That’s what Stickland, R-Bedford, has said throughout a closely watched Republican primary in which both candidates have sought to burnish their conservative credentials.
Now, with early voting underway, the incumbent says he has evidence supporting his claim, though Cargile’s campaign downplays its relevance.
In an email to supporters on Saturday, Stickland circulated audio he says was recorded at a Jan. 28 “Save Our Schools” fundraiser for Cargile, a Hurst-Euless-Bedford Independent School District board trustee and former high school principal. In the nearly two-minute clip, a speaker identified as Irwin Mathews, legislative director for the Hurst-Euless-Bedford Retired School Employees, instructs attendees to encourage all registered voters — regardless of party — to turn out at the Republican primary.
“It is going to be important that we not only show up ourselves to vote, but that we show up with everyone that we can bring with us,” the speaker says. “That is extremely important, and something that we are really emphasizing to our Retired Teacher Association.”
“We’re telling them that it does not matter whether you’re a Republican, whether you’re a Democrat, or whether you’re an independent,” the speaker continued. “It is a fact that whoever wins the Republican primary is going to be the next legislative representative from Hurst-Euless-Bedford. After the primary, we’re telling our retired people, ‘You can vote for anybody you want to vote for, but the issue is voting in the Republican primary.’”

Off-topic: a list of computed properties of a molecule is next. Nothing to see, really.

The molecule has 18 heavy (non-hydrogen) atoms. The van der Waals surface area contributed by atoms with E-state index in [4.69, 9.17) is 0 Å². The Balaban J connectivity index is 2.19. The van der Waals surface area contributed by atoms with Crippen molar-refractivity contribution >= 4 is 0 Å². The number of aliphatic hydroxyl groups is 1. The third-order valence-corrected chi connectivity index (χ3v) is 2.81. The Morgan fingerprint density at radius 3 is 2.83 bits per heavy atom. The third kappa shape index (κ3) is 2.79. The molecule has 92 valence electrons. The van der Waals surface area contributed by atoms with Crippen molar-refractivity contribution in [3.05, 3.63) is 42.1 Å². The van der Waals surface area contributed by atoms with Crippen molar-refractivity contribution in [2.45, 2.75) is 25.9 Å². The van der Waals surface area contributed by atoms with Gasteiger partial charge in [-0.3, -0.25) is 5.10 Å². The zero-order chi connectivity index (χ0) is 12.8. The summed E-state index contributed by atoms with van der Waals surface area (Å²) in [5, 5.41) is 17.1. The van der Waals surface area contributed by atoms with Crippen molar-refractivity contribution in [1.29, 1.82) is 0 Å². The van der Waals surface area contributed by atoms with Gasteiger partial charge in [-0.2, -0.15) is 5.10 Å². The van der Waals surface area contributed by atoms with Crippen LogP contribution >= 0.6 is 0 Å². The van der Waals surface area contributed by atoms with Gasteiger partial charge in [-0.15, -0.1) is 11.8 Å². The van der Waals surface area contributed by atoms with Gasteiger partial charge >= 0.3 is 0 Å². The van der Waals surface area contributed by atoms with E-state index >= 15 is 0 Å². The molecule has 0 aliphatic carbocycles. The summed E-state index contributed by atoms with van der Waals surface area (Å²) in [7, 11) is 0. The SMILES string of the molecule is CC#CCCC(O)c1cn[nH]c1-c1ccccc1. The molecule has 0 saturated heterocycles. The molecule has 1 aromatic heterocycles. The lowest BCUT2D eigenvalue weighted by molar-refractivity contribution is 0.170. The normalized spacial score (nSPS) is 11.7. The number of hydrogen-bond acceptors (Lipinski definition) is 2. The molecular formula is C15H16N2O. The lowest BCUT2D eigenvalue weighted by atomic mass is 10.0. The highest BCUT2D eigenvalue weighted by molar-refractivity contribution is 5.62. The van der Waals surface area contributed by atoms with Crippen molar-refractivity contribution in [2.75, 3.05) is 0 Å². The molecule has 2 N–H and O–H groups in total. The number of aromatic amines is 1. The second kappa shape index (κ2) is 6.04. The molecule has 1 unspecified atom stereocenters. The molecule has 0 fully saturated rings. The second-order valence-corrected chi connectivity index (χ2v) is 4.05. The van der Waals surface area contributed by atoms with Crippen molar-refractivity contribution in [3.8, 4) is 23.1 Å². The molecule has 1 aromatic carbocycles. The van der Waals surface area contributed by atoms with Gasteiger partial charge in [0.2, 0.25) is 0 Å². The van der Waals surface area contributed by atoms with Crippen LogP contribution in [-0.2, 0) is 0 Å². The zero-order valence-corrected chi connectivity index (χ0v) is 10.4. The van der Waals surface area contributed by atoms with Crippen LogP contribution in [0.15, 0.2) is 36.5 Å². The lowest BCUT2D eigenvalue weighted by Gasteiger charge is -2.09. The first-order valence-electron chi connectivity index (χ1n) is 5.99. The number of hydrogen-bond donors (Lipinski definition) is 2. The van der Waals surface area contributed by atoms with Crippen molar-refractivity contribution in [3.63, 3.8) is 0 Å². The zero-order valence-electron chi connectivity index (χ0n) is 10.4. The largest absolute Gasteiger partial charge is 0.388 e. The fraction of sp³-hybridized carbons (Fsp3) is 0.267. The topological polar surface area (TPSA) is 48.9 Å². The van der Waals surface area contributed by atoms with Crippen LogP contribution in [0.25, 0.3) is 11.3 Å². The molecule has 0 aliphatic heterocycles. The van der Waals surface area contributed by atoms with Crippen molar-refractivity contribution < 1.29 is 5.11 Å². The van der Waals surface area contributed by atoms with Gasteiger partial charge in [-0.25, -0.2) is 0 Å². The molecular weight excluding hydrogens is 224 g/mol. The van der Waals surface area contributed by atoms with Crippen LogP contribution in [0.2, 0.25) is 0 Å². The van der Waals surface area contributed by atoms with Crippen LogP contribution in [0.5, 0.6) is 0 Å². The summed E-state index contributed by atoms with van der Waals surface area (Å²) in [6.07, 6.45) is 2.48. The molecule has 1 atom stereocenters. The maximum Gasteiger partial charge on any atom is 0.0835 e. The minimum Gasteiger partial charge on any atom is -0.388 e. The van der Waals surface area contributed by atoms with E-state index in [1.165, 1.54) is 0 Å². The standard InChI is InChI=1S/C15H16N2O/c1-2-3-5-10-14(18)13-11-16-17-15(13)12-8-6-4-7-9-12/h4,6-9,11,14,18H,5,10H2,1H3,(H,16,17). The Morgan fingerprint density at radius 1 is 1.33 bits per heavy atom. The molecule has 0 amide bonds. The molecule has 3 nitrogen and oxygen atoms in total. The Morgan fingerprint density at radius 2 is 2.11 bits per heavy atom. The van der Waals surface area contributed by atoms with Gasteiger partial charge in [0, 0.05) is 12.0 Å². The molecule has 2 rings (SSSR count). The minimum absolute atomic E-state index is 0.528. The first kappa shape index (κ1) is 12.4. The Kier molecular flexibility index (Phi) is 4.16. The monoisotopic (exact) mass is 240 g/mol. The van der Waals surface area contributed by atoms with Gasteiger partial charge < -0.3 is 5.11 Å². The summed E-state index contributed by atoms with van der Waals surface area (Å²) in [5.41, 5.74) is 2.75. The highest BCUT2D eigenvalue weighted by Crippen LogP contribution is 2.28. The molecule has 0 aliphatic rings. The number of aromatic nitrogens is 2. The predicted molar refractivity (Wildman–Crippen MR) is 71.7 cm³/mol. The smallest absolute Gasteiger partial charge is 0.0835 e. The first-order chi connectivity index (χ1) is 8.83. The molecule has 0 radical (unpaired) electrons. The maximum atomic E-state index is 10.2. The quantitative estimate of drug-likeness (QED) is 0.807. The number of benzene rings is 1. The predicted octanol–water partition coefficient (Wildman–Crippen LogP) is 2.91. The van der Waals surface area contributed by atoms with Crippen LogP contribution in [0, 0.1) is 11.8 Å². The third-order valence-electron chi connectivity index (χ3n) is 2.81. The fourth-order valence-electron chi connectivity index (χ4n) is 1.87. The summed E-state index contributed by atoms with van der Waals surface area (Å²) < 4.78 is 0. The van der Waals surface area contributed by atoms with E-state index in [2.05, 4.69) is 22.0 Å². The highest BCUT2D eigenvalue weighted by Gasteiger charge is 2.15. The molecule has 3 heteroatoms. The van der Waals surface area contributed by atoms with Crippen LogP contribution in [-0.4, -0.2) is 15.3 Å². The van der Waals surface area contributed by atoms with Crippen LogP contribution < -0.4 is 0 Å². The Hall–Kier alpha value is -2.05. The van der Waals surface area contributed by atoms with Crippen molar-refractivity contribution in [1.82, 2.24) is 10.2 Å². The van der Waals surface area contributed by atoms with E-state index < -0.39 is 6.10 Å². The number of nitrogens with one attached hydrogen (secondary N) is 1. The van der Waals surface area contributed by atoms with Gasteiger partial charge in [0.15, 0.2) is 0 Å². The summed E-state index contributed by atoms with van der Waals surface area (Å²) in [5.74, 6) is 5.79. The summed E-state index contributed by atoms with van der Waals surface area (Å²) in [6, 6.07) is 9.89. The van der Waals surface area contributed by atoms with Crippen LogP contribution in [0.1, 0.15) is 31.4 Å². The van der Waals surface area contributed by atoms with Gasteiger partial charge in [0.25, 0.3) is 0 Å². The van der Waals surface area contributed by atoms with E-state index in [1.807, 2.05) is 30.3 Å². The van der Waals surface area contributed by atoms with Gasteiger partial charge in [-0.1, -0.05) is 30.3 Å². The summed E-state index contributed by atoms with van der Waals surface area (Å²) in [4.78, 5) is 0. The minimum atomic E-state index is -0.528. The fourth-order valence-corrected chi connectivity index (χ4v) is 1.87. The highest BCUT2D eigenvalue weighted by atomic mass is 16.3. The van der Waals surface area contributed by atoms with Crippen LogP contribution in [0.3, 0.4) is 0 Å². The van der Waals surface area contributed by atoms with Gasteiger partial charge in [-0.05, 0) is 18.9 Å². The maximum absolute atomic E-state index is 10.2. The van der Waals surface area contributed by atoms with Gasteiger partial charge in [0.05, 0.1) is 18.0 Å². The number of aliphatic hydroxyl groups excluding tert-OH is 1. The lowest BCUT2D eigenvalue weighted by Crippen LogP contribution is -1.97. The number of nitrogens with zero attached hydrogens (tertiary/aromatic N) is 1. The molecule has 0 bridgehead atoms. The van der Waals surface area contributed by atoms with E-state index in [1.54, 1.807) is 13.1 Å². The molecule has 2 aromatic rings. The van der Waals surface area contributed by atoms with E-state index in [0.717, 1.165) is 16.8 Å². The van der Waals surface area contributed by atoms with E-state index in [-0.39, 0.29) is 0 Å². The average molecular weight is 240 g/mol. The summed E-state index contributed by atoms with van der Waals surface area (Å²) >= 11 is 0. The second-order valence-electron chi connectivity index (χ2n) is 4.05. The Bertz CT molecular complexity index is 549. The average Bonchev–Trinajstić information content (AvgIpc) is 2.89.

In his email blast, Stickland told supporters the audio “should scare you. It scares me.”
“Don’t let Democrats steal the election,” the email said.
Cargile’s campaign did not dispute the authenticity of the recording, but it said it was irrelevant, because Mathews — a campaign volunteer — was not speaking on Cargile’s behalf.
“He may take that approach to get voters to the polls,” Eric Mayes, Cargile’s campaign manager, said of Mathews. “But as an official campaign strategy, we’re focusing on turning out Republicans and independent voters.”
Mathews did not immediately return a message left Saturday morning.
Mayes said, “Stickland feels that he is in trouble, and is just searching for an issue.”
The HD-92 primary is being closely watched because it pits Stickland’s Tea Party faction of the Republican Party against the establishment conservatives who support Cargile.
Observers say that Cargile, who trails in fundraising, is also at a disadvantage because folks who identify with the Tea Party are more likely to vote in the primary.
Luke Macias, Stickland’s campaign manager, said Democrats have told the campaign — either personally or through email — that they would vote for Cargile in the primary, but he was not sure how many would show up.
“We know there are individual Democrats making that decision,” he said.
In an increasingly contentious race, Cargile, too, has sought to raise questions about his opponents' party allegiances and commitment to the district.
In January, Cargile’s campaign circulated Facebook comments from 2011 in which Stickland appeared to bash the local school system, while endorsing gay marriage and labor unions. When asked, Stickland did not confirm or deny writing the comments, but said they do not reflect his views.
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